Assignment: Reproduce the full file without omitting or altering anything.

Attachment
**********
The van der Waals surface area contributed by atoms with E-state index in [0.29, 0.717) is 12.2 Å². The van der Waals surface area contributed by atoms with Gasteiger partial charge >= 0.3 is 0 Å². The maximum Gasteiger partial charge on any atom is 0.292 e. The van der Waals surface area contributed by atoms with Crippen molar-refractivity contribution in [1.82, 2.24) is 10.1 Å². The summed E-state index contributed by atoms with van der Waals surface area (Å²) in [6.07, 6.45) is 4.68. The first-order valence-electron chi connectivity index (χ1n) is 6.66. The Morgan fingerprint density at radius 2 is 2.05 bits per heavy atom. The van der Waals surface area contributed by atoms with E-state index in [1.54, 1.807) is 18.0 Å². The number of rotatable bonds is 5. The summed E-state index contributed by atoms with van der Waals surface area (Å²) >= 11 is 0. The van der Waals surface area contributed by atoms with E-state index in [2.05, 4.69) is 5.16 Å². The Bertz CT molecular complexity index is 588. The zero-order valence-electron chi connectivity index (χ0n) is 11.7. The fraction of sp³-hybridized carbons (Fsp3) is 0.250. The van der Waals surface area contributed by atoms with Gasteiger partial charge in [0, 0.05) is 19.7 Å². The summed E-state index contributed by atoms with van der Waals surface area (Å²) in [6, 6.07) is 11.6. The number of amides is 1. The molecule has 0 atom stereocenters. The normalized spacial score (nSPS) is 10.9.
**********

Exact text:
The van der Waals surface area contributed by atoms with E-state index in [0.29, 0.717) is 12.2 Å². The van der Waals surface area contributed by atoms with Gasteiger partial charge >= 0.3 is 0 Å². The maximum Gasteiger partial charge on any atom is 0.292 e. The van der Waals surface area contributed by atoms with Crippen molar-refractivity contribution in [1.82, 2.24) is 10.1 Å². The summed E-state index contributed by atoms with van der Waals surface area (Å²) in [6.07, 6.45) is 4.68. The first-order valence-electron chi connectivity index (χ1n) is 6.66. The Morgan fingerprint density at radius 2 is 2.05 bits per heavy atom. The van der Waals surface area contributed by atoms with E-state index in [1.54, 1.807) is 18.0 Å². The number of rotatable bonds is 5. The summed E-state index contributed by atoms with van der Waals surface area (Å²) >= 11 is 0. The van der Waals surface area contributed by atoms with E-state index in [2.05, 4.69) is 5.16 Å². The Bertz CT molecular complexity index is 588. The zero-order valence-electron chi connectivity index (χ0n) is 11.7. The fraction of sp³-hybridized carbons (Fsp3) is 0.250. The van der Waals surface area contributed by atoms with Gasteiger partial charge in [0, 0.05) is 19.7 Å². The summed E-state index contributed by atoms with van der Waals surface area (Å²) in [6, 6.07) is 11.6. The number of amides is 1. The molecule has 0 atom stereocenters. The normalized spacial score (nSPS) is 10.9.